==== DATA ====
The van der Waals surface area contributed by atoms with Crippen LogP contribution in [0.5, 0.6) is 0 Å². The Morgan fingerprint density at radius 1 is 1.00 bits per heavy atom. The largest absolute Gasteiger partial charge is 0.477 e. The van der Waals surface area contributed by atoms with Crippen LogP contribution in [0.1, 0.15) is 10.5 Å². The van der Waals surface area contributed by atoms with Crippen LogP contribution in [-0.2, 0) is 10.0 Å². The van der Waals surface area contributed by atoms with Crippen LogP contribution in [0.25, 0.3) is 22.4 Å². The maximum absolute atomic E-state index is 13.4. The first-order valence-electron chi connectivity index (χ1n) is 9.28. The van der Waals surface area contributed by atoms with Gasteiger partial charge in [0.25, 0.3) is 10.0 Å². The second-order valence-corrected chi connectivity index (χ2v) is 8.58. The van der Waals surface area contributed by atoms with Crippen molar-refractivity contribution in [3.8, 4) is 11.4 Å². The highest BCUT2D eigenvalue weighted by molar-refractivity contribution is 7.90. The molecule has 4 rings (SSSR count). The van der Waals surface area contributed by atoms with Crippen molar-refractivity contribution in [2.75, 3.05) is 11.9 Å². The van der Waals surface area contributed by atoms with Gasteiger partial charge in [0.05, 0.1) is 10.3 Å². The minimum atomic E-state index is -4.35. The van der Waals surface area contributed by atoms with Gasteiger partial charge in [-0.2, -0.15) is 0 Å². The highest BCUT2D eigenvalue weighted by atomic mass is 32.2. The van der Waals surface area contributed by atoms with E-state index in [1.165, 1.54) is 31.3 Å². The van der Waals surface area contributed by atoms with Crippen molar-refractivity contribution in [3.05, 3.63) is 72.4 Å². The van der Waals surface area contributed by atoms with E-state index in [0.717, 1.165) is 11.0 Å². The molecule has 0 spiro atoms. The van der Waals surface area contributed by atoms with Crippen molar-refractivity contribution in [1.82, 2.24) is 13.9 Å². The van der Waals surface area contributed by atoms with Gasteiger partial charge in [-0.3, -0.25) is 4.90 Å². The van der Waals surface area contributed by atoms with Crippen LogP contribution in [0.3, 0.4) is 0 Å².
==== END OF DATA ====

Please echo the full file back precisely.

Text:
The van der Waals surface area contributed by atoms with Crippen LogP contribution in [0.5, 0.6) is 0 Å². The Morgan fingerprint density at radius 1 is 1.00 bits per heavy atom. The largest absolute Gasteiger partial charge is 0.477 e. The van der Waals surface area contributed by atoms with Crippen LogP contribution in [0.1, 0.15) is 10.5 Å². The van der Waals surface area contributed by atoms with Crippen LogP contribution in [-0.2, 0) is 10.0 Å². The van der Waals surface area contributed by atoms with Crippen LogP contribution in [0.25, 0.3) is 22.4 Å². The maximum absolute atomic E-state index is 13.4. The first-order valence-electron chi connectivity index (χ1n) is 9.28. The van der Waals surface area contributed by atoms with Gasteiger partial charge in [0.25, 0.3) is 10.0 Å². The second-order valence-corrected chi connectivity index (χ2v) is 8.58. The van der Waals surface area contributed by atoms with Crippen molar-refractivity contribution in [3.8, 4) is 11.4 Å². The highest BCUT2D eigenvalue weighted by molar-refractivity contribution is 7.90. The molecule has 4 rings (SSSR count). The van der Waals surface area contributed by atoms with Crippen molar-refractivity contribution in [2.75, 3.05) is 11.9 Å². The van der Waals surface area contributed by atoms with Gasteiger partial charge in [0.05, 0.1) is 10.3 Å². The minimum atomic E-state index is -4.35. The van der Waals surface area contributed by atoms with Gasteiger partial charge in [-0.2, -0.15) is 0 Å². The highest BCUT2D eigenvalue weighted by atomic mass is 32.2. The van der Waals surface area contributed by atoms with E-state index in [1.165, 1.54) is 31.3 Å². The van der Waals surface area contributed by atoms with Crippen molar-refractivity contribution in [3.05, 3.63) is 72.4 Å². The van der Waals surface area contributed by atoms with E-state index in [0.717, 1.165) is 11.0 Å². The molecule has 0 spiro atoms. The van der Waals surface area contributed by atoms with Crippen molar-refractivity contribution in [1.82, 2.24) is 13.9 Å². The van der Waals surface area contributed by atoms with Gasteiger partial charge in [-0.3, -0.25) is 4.90 Å². The van der Waals surface area contributed by atoms with Crippen LogP contribution in [0.3, 0.4) is 0 Å².